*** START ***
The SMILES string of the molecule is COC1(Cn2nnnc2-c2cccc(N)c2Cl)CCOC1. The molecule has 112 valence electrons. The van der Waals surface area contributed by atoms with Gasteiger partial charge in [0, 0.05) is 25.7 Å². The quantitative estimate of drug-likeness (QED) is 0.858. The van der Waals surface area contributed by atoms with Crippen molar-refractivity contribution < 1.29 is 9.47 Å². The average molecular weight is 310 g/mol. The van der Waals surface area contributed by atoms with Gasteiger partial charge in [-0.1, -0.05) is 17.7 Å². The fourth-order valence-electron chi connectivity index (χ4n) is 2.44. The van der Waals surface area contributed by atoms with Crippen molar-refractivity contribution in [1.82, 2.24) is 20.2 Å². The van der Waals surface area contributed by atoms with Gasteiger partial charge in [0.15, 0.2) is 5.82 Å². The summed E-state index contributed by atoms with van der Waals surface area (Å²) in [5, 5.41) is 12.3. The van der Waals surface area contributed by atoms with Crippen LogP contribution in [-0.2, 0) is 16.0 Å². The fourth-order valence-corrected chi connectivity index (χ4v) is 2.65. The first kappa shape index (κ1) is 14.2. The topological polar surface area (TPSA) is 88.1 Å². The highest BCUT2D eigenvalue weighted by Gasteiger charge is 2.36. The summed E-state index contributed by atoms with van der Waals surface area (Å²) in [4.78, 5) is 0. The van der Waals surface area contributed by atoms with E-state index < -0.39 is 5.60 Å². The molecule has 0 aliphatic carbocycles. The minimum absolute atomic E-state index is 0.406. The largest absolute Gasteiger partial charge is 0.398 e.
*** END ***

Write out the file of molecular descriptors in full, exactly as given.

The SMILES string of the molecule is COC1(Cn2nnnc2-c2cccc(N)c2Cl)CCOC1. The molecule has 112 valence electrons. The van der Waals surface area contributed by atoms with Gasteiger partial charge in [0, 0.05) is 25.7 Å². The quantitative estimate of drug-likeness (QED) is 0.858. The van der Waals surface area contributed by atoms with Crippen molar-refractivity contribution < 1.29 is 9.47 Å². The average molecular weight is 310 g/mol. The van der Waals surface area contributed by atoms with Gasteiger partial charge in [-0.1, -0.05) is 17.7 Å². The fourth-order valence-electron chi connectivity index (χ4n) is 2.44. The van der Waals surface area contributed by atoms with Crippen molar-refractivity contribution in [1.82, 2.24) is 20.2 Å². The van der Waals surface area contributed by atoms with Gasteiger partial charge in [0.15, 0.2) is 5.82 Å². The summed E-state index contributed by atoms with van der Waals surface area (Å²) in [5, 5.41) is 12.3. The van der Waals surface area contributed by atoms with Crippen LogP contribution in [-0.2, 0) is 16.0 Å². The fourth-order valence-corrected chi connectivity index (χ4v) is 2.65. The first kappa shape index (κ1) is 14.2. The topological polar surface area (TPSA) is 88.1 Å². The highest BCUT2D eigenvalue weighted by Gasteiger charge is 2.36. The summed E-state index contributed by atoms with van der Waals surface area (Å²) in [4.78, 5) is 0. The van der Waals surface area contributed by atoms with E-state index < -0.39 is 5.60 Å². The molecule has 0 aliphatic carbocycles. The minimum absolute atomic E-state index is 0.406. The largest absolute Gasteiger partial charge is 0.398 e.